Saturday, April 9, 2005                   
Pinoy in Spanish........... congress attends.......... int'l..parliament meet
He urges review of death penalty

      A SPANISH parliamentarian with Filipino roots, Jorge Moragas Sanchez, who is a member of the opposition in the Spanish congress, is among the legislators attending the International Parliamentarians Union (IPU) in Manila.

       Moragas, a lawyer and an opposition congressman of the Commission on Foreign Affairs and the Cooperation for Development for European Union of the Congress, revealed his Filipino ancestry.

      Moragas, who traces his roots to Baguio City-based painter Muchi Dampierre, is among the members of the Spanish parliament, which is urging the Philippines to consider the abolition of the death penalty. Dampierre, a society darling in the local scene from the 1950s to the 1970s is now 92 years old and lives in Manila already.

      "I am very proud of this country," said Moragas, whose mother was born in the Philippines. Moragas 

Moragas also said his personal goal is "to defend the values and principles that Spanish society share with Filipinos".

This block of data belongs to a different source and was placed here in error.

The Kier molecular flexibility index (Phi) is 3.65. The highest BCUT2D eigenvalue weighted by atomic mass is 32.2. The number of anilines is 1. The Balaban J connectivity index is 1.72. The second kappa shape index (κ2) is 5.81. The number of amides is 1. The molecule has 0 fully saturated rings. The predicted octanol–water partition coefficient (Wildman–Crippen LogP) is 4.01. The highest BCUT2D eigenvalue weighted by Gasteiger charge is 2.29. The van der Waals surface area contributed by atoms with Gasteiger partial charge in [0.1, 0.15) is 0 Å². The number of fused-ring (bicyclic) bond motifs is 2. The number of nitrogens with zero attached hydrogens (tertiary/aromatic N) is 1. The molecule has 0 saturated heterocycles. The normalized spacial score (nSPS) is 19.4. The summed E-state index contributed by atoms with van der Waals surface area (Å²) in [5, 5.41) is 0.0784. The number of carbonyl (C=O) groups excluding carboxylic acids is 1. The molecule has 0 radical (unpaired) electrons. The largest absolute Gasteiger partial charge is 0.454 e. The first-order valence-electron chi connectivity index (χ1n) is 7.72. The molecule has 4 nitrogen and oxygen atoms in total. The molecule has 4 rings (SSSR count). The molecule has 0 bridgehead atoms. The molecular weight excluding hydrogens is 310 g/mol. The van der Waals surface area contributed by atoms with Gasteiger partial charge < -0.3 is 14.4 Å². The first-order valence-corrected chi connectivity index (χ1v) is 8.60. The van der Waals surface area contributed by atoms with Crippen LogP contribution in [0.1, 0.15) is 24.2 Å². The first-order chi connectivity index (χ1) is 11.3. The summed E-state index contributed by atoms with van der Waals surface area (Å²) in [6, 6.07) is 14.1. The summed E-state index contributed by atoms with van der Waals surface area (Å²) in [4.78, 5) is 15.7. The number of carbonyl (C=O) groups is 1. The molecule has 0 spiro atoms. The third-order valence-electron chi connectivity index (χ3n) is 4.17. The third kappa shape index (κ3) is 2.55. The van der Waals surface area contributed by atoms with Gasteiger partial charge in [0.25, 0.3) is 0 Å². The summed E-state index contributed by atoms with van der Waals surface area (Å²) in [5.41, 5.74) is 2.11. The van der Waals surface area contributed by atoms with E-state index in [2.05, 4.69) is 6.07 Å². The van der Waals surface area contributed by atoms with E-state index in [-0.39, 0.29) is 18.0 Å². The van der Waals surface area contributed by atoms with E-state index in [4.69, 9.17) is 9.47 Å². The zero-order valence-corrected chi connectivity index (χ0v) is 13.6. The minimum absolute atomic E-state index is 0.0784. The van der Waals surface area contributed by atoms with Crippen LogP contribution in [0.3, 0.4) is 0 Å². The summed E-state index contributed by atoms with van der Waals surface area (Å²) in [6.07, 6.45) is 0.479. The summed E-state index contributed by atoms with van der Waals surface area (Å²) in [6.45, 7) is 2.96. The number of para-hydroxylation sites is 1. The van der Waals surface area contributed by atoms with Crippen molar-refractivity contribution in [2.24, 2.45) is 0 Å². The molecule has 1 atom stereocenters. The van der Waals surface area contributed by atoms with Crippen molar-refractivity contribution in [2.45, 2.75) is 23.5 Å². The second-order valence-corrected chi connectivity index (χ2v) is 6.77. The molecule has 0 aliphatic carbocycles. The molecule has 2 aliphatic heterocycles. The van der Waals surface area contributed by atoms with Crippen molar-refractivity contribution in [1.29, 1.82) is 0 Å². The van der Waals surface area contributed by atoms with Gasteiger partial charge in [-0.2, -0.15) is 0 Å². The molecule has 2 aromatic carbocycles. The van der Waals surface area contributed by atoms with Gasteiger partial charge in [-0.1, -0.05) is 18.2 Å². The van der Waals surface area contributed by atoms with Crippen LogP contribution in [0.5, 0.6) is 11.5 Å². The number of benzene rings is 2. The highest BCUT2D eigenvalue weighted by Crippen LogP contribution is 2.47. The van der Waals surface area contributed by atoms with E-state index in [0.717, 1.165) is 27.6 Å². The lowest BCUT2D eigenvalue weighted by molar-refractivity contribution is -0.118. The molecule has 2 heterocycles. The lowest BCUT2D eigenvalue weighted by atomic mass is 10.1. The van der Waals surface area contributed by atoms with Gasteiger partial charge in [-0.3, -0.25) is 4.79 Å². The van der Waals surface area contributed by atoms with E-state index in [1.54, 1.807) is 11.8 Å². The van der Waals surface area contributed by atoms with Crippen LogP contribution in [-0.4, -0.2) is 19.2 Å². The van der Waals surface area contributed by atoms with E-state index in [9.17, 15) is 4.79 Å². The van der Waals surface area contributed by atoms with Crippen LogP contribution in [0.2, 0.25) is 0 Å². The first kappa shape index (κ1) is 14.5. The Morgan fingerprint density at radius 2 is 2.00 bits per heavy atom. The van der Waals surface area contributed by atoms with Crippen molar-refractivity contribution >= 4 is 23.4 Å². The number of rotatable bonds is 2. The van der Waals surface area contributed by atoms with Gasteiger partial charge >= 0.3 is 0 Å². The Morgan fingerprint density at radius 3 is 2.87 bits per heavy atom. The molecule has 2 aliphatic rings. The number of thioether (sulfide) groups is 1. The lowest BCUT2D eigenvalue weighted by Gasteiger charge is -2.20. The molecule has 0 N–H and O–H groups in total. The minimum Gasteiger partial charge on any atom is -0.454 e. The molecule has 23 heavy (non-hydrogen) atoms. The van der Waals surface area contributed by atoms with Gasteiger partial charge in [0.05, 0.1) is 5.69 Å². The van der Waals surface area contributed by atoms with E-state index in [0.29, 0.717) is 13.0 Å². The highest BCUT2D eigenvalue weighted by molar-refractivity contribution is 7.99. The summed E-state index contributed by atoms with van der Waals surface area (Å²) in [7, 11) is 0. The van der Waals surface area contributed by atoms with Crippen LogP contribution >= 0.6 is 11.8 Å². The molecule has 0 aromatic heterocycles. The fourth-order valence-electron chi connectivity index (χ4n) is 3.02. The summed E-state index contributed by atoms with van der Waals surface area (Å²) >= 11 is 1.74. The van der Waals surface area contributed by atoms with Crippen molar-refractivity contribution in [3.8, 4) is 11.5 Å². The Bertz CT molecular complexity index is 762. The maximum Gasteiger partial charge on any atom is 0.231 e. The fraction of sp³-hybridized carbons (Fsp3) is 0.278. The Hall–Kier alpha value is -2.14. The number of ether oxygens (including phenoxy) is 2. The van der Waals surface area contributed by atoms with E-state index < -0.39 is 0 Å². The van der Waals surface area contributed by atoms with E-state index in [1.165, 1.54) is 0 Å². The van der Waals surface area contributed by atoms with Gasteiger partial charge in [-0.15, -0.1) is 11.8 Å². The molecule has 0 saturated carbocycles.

Spain is responsible for handing much of the country's laws and until the turn of the century, much of the Philippine Supreme Court's decision had been written in Spanish.

      Spain itself had officially abolished the capital penalty in 1978 when the new Spanish constitution was passed.

      The last execution in that country occurred in October 1975, when three members of the anarchist group ETA were put to death under the Franco regime.    

      Moragas, along with several members of the Spanish parliament, were in Manila to attend the IPU and had called the audience with some select members of the local press to express their support for the review and lifting of the death sentence imposed by the Supreme Court (SC) on a Spanish national, Francisco "Paco" Larraņaga, who was convicted for the kidnapping-rape-slay of the Chiong sisters in Cebu.

      The celebrated case on appeal before the SC involves an appeal by the family of Larraņaga who claimed Larraņaga was out with friends in Manila when the crime happened and that there had been unfair trial by publicity in the case.

      "He (Larraņaga) could have fled the country when he was initially accused but he chose not to do so because he is innocent," said Senator Iņaki Anasagasti Olabeaga, another member of the Spanish parliament. (BBP)

                  HOME     INDEX    NEXT ISSUE